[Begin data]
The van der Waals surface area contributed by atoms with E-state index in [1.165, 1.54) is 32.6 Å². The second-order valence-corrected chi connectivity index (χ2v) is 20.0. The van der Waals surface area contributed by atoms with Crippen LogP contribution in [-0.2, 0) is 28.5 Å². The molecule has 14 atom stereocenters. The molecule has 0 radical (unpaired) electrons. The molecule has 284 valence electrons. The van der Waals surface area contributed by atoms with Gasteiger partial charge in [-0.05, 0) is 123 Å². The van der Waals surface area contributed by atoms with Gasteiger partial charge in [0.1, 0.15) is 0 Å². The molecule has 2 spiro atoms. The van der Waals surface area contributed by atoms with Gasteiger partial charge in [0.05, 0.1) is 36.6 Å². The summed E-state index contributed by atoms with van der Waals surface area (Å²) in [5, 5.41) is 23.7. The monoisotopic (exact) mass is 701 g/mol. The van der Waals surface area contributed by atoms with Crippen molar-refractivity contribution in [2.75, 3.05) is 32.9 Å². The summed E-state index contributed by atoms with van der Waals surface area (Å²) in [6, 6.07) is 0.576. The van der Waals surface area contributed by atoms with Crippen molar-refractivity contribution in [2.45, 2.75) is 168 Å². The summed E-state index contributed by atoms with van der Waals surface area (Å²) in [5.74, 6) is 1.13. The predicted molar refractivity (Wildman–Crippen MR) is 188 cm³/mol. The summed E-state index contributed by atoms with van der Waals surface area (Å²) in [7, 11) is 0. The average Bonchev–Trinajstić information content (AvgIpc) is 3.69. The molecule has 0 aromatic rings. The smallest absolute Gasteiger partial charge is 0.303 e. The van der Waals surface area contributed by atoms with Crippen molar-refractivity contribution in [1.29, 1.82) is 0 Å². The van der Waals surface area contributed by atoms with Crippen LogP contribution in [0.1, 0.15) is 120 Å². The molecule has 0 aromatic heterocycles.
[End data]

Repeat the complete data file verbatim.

The van der Waals surface area contributed by atoms with E-state index in [1.165, 1.54) is 32.6 Å². The second-order valence-corrected chi connectivity index (χ2v) is 20.0. The van der Waals surface area contributed by atoms with Crippen LogP contribution in [-0.2, 0) is 28.5 Å². The molecule has 14 atom stereocenters. The molecule has 0 radical (unpaired) electrons. The molecule has 284 valence electrons. The van der Waals surface area contributed by atoms with Gasteiger partial charge in [-0.05, 0) is 123 Å². The van der Waals surface area contributed by atoms with Gasteiger partial charge in [0.1, 0.15) is 0 Å². The molecule has 2 spiro atoms. The van der Waals surface area contributed by atoms with Gasteiger partial charge in [0.05, 0.1) is 36.6 Å². The summed E-state index contributed by atoms with van der Waals surface area (Å²) in [5, 5.41) is 23.7. The monoisotopic (exact) mass is 701 g/mol. The van der Waals surface area contributed by atoms with Crippen molar-refractivity contribution in [2.75, 3.05) is 32.9 Å². The summed E-state index contributed by atoms with van der Waals surface area (Å²) in [6, 6.07) is 0.576. The van der Waals surface area contributed by atoms with Crippen molar-refractivity contribution in [2.45, 2.75) is 168 Å². The summed E-state index contributed by atoms with van der Waals surface area (Å²) in [5.74, 6) is 1.13. The predicted molar refractivity (Wildman–Crippen MR) is 188 cm³/mol. The summed E-state index contributed by atoms with van der Waals surface area (Å²) in [7, 11) is 0. The average Bonchev–Trinajstić information content (AvgIpc) is 3.69. The molecule has 0 aromatic rings. The smallest absolute Gasteiger partial charge is 0.303 e. The van der Waals surface area contributed by atoms with Crippen molar-refractivity contribution in [1.29, 1.82) is 0 Å². The van der Waals surface area contributed by atoms with Crippen LogP contribution in [0.1, 0.15) is 120 Å². The molecule has 0 aromatic heterocycles.